Todd Rundgren's Utopia is the debut album by the band Todd Rundgren's Utopia. Rundgren (who was primarily a pop musician at the time) had decided to delve into progressive rock. Putting together several musicians, including three keyboardists, the album covers a variety of styles including funk, jazz, classical and even avant-garde music.
Critical reaction was mixed, with some critics labeling the album as pretentious fluff, but it sold extremely well, peaking at #34 on the Billboard charts, a placing which no Utopia album save Adventures in Utopia would ever surpass.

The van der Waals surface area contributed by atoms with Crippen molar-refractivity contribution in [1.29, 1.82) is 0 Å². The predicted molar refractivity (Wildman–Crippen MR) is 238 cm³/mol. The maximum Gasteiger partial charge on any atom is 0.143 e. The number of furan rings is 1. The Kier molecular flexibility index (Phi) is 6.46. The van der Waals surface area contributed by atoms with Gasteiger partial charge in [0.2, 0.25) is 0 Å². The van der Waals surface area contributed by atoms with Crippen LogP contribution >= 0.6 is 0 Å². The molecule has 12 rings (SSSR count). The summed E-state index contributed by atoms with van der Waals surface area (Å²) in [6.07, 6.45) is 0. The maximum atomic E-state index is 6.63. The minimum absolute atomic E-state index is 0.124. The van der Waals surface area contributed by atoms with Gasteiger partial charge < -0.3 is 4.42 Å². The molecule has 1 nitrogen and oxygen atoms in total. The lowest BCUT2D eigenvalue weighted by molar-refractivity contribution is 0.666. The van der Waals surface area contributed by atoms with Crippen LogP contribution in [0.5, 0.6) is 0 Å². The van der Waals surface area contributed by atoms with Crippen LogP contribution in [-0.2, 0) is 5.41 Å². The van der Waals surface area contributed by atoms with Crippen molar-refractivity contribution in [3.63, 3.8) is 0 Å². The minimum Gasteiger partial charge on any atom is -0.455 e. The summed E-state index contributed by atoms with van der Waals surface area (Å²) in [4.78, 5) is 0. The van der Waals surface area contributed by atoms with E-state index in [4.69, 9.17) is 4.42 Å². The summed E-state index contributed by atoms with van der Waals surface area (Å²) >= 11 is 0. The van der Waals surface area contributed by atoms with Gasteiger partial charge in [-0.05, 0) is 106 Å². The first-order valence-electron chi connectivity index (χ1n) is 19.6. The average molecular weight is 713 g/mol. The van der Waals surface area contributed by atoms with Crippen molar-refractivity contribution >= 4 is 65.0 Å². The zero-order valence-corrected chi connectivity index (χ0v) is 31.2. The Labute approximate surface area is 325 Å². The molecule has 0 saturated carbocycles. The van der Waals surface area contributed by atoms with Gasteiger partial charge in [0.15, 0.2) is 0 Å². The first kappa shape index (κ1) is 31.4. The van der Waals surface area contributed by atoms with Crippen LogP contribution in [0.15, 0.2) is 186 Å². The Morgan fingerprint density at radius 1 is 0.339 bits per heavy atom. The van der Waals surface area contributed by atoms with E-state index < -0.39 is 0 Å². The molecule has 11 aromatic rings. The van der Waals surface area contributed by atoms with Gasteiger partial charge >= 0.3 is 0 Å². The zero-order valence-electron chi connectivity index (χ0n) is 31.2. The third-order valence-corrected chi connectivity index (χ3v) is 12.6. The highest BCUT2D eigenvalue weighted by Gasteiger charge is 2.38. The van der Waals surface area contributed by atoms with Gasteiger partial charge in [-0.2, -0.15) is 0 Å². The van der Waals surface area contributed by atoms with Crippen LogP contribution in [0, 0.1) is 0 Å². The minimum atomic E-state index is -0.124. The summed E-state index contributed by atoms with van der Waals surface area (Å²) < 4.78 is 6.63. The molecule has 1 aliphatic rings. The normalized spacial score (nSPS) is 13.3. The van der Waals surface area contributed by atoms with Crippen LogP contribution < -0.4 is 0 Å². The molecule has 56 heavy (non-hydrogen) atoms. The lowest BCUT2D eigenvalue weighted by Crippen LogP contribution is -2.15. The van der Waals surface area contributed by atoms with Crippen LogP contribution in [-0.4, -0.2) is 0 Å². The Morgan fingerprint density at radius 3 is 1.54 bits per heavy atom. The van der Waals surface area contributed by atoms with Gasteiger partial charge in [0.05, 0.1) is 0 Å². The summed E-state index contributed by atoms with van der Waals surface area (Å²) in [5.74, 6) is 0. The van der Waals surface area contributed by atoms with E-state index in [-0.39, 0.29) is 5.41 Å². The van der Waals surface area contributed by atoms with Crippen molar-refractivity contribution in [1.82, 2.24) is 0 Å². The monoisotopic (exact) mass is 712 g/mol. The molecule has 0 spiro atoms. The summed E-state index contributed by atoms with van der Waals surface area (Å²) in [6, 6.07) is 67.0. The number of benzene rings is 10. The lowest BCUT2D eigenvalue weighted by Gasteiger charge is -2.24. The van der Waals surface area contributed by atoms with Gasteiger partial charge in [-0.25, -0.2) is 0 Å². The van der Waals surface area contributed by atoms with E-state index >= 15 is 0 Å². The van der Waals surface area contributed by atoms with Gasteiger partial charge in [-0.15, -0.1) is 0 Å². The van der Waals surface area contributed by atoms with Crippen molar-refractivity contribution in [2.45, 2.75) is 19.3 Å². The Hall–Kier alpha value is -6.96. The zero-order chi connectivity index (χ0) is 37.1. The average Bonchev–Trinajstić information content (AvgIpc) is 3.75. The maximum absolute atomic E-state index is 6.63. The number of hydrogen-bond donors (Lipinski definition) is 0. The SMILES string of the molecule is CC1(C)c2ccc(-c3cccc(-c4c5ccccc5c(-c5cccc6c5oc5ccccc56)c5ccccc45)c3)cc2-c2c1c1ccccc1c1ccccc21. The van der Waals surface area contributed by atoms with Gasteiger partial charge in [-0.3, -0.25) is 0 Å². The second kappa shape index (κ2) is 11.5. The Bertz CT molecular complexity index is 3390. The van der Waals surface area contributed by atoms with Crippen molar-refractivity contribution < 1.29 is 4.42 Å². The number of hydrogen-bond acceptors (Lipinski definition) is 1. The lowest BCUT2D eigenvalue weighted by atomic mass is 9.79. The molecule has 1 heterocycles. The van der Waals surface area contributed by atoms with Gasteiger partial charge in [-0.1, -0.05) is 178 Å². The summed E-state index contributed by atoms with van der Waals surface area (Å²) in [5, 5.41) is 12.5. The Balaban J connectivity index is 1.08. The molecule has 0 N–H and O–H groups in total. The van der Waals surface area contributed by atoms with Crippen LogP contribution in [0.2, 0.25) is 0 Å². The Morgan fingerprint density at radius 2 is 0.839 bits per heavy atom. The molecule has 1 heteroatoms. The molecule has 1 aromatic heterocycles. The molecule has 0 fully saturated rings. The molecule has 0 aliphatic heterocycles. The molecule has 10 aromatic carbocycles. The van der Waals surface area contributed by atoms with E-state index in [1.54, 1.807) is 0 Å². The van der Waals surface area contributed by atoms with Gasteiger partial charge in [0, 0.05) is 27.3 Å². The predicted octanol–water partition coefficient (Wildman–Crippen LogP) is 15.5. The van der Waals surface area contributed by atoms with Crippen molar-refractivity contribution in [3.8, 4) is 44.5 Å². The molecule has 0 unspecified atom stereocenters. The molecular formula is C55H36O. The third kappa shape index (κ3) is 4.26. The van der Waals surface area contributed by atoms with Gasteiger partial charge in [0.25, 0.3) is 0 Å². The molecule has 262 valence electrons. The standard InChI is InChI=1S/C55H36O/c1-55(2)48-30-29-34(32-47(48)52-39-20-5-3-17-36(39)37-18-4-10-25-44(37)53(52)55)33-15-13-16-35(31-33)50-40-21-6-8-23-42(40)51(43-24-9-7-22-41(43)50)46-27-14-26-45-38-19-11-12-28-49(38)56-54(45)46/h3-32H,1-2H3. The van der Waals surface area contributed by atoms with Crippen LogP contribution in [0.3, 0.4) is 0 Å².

Like Rundgren's solo albums A Wizard, a True Star and Initiation, the album's sheer length pushed the limits of vinyl. At nearly an hour, the sound needed to be compressed in order to fit it onto one vinyl record, resulting in a lesser audio quality than a shorter album. The CD version avoids this issue. The title track of the album was simply called "Utopia" on the first edition vinyl, cassette and 8-track editions of the album. On the first reissue of the album (1980) the title of "Utopia" was changed to "Utopia Theme" and publishing credits were changed from Earmark Music to both Earmark Music and Screen Gems - Columbia Music. This may have happened as in 1976 Tony Sales sued Rundgren for appropriation of the song, suing for royalties of $100,000 or more.